This is the year Ron Beaver celebrates his 75th birthday. It’s an impressive milestone for anyone, but particularly impressive for a person with a heart condition who was told by doctors that he wasn’t expected to live past the age of 20. Ron says he would not be here today if the Kiwanis Club of Dartmouth did not fund a trip to Toronto in 1961 that enabled him to have heart surgery.
Newspaper clipping from 1955 entitled AIDED BY KIWANIS showing Ron with his dog Fluffy.
“Starting at age nine, I had shortness of breath all the time. Doctors gave me lots of tests and found a hole between two chambers in my heart. If I wanted to live, I needed surgery in Toronto.”
Ron and his mother photographed for this article by The Toronto Star in 1955
Ron says there was no way his parents could afford to send him away for the procedure. His father was unable to work due to blindness caused by two separate tragic injuries.
“Back in 1937, my dad shot his eye out in an accident on the farm. Then about twenty years later, a 22-calibre gun blew up in the other eye. He never healed properly from that.”
Ron says his family didn’t have a car and his mother relied on friends and neighbours to drive them from Lower East Chezzetcook to his many medical appointments in the city. Fortunately, one of Ron’s doctors at the time was a member of the Dartmouth Kiwanis and recommended the club provide funding for the trip to Sick Kids Hospital in Toronto for the heart operation. In 1955, Kiwanis provided $600 for the voyage, a significant portion of their annual budget of $3000 that year.
Newspaper clipping from The Chronicle Herald in 1955 showing Ron with his parents and members of the Dartmouth Kiwanis
“We were so grateful for the trip in 1955, but I wasn’t able to have the surgery then. Doctors did a lot of tests on me and found that I only had a 25 per cent chance of survival,” says Ron.
Not willing to give up hope, the Dartmouth Kiwanians kept close tabs on Ron’s health. Finally, in 1961, doctors cleared the boy for surgery, so Dartmouth Kiwanis again bought train tickets for Ron and his mother. They called upon their Toronto counterparts to handle all the arrangements for their stay.
“The Kiwanis folks took such good care of us. I don’t recall the man’s name who drove us around in Toronto, but I remember when he pulled up in a 1955 or 56 Cadillac. It was yellow with a white roof and had power windows. I’d never seen a car like that back home,” says Ron.
Newspaper clipping from The Chronicle Herald in 1961 showing Ron and his mother receiving their train tickets from Kiwanis president Al Kellough
The surgery was a success, but recovery took time. Ron celebrated his 15th birthday in Sick Kids Hospital. Within a few months, he could breathe much easier and eventually, he was able to run. By the time he was 16 years old, Ron felt strong enough to leave home and work in Dartmouth, while taking an apprenticeship course to become an electrician. He eventually opened his own electrical business and married the love of his life, Marie. Together, they welcomed two sons and four grandchildren – and took trips all over Canada and the world together. Ron says none of that would have been possible without the help of Kiwanis sixty years ago.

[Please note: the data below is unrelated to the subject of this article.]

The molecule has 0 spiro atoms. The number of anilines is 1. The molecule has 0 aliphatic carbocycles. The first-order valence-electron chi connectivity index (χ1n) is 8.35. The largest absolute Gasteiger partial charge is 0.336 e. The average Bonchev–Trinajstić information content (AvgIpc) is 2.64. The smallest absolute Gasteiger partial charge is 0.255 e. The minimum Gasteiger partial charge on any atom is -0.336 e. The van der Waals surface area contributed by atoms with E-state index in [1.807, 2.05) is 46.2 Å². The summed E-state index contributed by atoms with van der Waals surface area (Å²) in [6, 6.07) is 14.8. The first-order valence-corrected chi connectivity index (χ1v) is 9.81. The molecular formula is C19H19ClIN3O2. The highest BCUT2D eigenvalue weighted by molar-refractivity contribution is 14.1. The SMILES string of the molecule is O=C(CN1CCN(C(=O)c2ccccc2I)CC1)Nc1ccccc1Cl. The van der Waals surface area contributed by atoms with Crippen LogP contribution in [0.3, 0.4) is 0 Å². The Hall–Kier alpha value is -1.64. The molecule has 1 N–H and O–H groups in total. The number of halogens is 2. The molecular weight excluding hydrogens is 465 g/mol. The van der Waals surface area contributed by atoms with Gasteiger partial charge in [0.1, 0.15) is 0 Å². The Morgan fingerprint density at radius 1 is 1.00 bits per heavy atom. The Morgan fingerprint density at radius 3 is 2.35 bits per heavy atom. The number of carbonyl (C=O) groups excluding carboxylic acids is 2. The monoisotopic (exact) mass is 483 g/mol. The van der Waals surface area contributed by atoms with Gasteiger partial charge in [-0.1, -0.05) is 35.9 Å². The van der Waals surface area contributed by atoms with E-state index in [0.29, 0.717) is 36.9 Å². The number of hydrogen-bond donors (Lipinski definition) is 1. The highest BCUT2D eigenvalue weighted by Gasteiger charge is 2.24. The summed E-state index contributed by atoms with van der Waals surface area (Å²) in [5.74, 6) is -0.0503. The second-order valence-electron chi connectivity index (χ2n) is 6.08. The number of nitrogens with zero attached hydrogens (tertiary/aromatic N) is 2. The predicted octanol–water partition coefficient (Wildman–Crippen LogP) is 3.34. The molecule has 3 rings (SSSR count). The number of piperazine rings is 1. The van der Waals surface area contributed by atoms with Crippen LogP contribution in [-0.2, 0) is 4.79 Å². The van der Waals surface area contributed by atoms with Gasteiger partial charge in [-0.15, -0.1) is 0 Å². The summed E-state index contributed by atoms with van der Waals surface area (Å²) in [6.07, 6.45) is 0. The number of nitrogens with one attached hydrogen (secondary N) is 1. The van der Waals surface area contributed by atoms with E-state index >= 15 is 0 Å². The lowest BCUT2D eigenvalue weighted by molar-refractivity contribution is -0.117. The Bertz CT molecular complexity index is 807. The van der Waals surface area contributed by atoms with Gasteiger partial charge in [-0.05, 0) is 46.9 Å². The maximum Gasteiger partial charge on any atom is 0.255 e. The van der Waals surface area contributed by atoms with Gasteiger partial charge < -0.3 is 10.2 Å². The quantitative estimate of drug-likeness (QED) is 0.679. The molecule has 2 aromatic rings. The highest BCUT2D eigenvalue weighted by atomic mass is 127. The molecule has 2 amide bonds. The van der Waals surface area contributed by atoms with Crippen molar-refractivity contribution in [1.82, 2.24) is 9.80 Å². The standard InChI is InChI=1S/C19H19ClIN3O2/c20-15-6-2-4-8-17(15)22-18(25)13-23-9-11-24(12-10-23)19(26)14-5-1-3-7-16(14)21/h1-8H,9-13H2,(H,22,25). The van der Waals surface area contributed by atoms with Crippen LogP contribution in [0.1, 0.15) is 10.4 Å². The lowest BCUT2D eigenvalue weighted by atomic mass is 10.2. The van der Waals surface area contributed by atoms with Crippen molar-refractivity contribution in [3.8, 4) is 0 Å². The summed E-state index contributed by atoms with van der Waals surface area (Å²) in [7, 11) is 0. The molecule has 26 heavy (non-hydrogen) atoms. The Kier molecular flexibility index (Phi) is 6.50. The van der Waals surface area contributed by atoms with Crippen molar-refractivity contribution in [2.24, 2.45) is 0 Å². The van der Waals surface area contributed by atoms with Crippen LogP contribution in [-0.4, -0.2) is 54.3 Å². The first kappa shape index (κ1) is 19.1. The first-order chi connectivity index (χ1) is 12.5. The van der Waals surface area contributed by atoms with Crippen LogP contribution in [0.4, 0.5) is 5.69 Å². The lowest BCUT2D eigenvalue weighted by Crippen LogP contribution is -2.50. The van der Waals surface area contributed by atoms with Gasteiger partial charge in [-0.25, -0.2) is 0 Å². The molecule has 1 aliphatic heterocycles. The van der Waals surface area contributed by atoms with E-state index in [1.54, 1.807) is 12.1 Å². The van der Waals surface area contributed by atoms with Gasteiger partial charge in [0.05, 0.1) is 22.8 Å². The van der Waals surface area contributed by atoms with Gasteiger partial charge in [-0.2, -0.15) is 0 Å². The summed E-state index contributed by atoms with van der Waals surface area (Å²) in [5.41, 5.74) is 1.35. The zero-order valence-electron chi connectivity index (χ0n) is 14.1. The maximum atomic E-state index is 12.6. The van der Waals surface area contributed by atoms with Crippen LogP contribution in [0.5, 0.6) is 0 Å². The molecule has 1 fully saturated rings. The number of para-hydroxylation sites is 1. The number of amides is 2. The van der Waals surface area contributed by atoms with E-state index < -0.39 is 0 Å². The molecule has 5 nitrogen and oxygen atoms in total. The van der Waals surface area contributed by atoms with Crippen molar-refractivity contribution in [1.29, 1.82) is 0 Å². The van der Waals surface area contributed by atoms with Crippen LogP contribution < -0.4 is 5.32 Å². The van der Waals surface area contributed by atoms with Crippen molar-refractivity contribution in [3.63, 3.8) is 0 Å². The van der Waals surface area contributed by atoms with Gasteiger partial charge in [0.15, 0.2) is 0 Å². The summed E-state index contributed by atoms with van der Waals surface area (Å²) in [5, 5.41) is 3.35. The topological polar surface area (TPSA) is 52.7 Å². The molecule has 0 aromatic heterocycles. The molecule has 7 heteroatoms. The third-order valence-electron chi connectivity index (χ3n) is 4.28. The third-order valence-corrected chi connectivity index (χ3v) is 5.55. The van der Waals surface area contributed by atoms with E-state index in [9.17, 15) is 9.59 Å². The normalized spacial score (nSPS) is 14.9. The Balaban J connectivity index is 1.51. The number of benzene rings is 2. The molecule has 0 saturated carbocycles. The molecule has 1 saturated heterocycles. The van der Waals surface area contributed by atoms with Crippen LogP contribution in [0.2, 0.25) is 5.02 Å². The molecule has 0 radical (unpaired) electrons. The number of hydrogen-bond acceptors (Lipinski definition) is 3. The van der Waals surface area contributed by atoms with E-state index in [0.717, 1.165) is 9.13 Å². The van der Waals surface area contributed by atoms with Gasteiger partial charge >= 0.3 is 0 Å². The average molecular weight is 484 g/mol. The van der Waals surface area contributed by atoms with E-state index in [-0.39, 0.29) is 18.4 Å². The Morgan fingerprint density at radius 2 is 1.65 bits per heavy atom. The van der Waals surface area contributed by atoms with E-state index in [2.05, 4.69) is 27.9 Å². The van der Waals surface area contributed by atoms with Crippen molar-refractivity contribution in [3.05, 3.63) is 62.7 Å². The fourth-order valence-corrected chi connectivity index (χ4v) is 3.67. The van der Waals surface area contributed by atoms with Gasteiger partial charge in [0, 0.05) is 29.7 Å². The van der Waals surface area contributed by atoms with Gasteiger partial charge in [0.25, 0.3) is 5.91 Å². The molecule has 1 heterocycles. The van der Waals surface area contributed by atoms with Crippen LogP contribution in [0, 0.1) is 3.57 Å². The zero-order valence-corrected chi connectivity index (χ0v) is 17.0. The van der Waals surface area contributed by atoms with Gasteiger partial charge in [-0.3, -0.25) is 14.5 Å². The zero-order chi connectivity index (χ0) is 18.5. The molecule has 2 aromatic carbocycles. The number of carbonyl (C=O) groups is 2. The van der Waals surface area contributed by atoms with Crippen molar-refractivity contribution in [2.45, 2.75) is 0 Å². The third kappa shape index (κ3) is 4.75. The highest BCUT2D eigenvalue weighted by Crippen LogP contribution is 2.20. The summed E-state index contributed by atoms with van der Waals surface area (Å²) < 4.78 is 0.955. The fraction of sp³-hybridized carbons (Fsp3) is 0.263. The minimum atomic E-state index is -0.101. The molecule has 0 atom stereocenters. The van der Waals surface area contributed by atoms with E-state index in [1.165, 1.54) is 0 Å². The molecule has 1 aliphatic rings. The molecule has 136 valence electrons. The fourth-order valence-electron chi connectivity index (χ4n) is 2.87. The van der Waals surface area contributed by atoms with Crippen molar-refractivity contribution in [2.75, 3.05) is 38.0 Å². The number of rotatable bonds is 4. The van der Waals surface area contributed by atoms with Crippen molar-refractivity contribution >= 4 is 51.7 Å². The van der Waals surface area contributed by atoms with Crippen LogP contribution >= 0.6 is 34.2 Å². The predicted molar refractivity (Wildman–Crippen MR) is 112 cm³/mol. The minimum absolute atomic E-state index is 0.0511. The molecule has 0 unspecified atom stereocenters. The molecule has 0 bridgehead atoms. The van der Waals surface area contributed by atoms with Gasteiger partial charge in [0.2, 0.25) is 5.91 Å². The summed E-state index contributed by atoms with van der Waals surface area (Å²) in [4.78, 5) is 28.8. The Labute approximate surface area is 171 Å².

Ron Beaver receives Firefighter of the Year award from Waverley Fire Chief Don Day and Marilyn Hubbard
Ron gave back to his community by serving as a volunteer firefighter in Waverley for thirty years. Halfway through his tenure, he was honoured as Firefighter of the Year. Recently, Ron decided it was time to help people in his community in a different way, by directly supporting the organization that gave him a second chance at life when he was a boy.
“Marie and I talked about giving money to the Kiwanis. I thought I might have to wait until after I pass away.”
Ron says he had a serious talk with Marie and decided to find a way to give back sooner. He sold his shares in a fishing camp in Newfoundland so he could make a significant donation to the Kiwanis Club of Dartmouth this year – the 60th anniversary of his surgery. It was a gesture that was appreciated by all, but especially by Glen Bagnell, a past Kiwanis International President, who has been a member for so long, he’s followed Ron’s story from the beginning.
“I attended the meeting when we organized the details for Ron’s trip to Toronto. I never forgot his name. It means so much to know that we had an impact on his life,” says Glen.
Over the past six decades, as Ron's life has evolved, so has the Kiwanis Club of Dartmouth. The organization now welcomes both men and women to volunteer their time and energy to improve the lives of children. They no longer fund individuals, but now focus on larger projects that help youth flourish in the community. In recent years, they installed the large playground in Ferry Terminal Park and the fountain at Sullivan’s Pond. Their next major project is the creation of a new multi-use pavilion at Graham’s Grove Park with gender neutral washrooms, a community room and permanent ice cream hut/canteen.
“Ron’s donation is going to make a difference for many children, for years to come,” says Glen.